In less than two weeks, Iran has reportedly conducted another missile test on Wednesday (8 February) from the same launch pad that was used in the 29 January test. The previous test, however, resulted in a failure.

Although Iran's nuclear deal with the UN does not prohibit the country from conducting missile tests, the new US administration, led by President Donald Trump, strongly condemned the January missile test and responded with a new set of sanctions on the Muslim-majority nation.

The January test from the Semnan launch pad – located about 140 miles east of Iranian capital Tehran – came a few days after Trump imposed a travel ban on seven countries that included Iran..

The country test-fired a Khorramshahr medium-range ballistic missile, but it exploded after flying 600 miles. However, Tehran reportedly neither confirmed nor denied the test and only said that it will not target another country with its ballistic missiles.

On Wednesday, the country used the same launch pad to test a surface-to-air missile. It involved a short-range Mersad missile that impacted 35 miles away, a US official told Fox News.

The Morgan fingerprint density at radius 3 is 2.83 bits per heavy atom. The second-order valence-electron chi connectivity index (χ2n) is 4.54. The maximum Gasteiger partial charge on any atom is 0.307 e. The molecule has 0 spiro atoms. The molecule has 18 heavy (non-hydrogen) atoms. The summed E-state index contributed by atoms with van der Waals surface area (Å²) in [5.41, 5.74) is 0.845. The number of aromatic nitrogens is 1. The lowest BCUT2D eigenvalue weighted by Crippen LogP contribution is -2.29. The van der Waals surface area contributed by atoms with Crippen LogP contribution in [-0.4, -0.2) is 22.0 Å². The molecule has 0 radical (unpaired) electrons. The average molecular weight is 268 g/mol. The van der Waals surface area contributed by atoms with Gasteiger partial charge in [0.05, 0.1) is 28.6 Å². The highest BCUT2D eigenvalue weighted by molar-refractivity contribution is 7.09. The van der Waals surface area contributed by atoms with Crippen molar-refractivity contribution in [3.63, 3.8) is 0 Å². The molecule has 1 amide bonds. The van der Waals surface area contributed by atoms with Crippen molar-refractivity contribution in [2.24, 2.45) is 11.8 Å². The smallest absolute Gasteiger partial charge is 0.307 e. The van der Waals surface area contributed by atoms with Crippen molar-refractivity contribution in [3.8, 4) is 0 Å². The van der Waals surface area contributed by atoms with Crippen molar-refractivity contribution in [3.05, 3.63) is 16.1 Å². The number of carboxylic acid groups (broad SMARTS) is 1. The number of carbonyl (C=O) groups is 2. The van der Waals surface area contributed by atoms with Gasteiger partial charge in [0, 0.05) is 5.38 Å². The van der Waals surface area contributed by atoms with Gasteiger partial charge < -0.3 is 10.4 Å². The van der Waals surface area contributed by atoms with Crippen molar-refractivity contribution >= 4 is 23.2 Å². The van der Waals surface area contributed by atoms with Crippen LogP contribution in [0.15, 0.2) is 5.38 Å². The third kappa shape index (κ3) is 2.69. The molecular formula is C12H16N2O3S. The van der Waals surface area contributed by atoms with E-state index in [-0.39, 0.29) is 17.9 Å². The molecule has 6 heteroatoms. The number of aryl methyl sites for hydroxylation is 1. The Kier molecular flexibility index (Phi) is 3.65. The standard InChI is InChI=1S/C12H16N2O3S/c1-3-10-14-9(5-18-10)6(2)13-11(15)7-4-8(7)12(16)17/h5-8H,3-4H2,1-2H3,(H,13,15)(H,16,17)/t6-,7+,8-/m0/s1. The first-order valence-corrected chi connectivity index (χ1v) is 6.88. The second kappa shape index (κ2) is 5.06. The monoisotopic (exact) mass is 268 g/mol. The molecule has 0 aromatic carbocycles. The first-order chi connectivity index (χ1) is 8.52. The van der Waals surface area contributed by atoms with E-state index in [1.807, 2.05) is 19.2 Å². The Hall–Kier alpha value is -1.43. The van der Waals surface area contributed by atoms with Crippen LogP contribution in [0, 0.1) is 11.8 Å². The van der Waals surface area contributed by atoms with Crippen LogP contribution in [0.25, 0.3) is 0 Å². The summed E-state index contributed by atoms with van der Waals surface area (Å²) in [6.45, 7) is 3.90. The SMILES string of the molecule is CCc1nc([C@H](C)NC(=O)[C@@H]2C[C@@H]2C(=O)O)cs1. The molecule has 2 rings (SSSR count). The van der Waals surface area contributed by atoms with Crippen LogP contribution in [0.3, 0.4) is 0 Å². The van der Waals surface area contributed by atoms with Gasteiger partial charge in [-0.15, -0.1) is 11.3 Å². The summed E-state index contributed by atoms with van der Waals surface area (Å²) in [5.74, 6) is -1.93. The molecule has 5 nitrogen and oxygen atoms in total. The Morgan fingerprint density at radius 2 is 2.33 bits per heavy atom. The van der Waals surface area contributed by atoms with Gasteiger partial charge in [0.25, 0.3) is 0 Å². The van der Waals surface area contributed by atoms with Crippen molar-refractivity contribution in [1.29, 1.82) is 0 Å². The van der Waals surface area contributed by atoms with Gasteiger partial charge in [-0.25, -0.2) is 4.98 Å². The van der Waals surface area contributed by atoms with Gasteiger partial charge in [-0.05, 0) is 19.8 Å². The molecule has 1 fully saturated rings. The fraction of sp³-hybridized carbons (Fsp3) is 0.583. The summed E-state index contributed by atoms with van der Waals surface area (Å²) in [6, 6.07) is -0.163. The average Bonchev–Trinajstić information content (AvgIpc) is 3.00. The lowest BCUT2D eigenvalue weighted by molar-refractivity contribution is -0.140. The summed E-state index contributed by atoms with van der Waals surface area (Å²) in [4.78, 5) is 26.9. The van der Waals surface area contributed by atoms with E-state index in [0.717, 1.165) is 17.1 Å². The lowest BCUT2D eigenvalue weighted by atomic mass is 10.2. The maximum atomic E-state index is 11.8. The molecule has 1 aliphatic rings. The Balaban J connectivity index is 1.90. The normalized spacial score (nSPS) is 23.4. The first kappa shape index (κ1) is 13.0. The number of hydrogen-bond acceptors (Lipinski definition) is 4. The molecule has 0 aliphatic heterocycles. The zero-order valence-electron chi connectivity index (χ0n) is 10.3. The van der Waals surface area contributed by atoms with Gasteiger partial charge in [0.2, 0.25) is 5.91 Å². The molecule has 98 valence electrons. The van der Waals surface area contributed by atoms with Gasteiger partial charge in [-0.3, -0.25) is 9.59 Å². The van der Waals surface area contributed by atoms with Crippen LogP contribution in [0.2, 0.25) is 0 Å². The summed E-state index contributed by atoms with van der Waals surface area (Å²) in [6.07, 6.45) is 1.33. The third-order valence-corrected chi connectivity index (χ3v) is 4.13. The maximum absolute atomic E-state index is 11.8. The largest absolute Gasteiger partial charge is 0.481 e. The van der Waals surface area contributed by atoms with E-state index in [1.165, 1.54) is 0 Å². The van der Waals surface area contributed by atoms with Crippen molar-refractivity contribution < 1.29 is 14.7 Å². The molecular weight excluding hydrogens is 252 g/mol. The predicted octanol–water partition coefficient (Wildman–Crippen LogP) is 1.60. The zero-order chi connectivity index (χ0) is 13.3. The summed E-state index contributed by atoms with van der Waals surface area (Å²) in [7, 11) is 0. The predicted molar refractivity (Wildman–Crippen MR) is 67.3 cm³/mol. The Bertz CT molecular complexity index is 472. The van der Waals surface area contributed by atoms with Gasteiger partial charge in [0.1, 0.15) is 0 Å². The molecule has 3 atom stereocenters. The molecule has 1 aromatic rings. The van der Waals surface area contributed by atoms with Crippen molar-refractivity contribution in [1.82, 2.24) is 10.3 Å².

US officials also said that the previous missile test at the Semnan launch pad was followed by a flurry of activity at the site.

The officials added that satellite images of the launch site showed that Iran had placed a Safir rocket to launch a satellite into space, but was taken off the launcher. The reason for withdrawing the launch remains unclear.

Iran missiles
Iran has reportedly conducted another missile test on Wednesday, 8 February, after a previous test on 29 January ended in a failure - File photo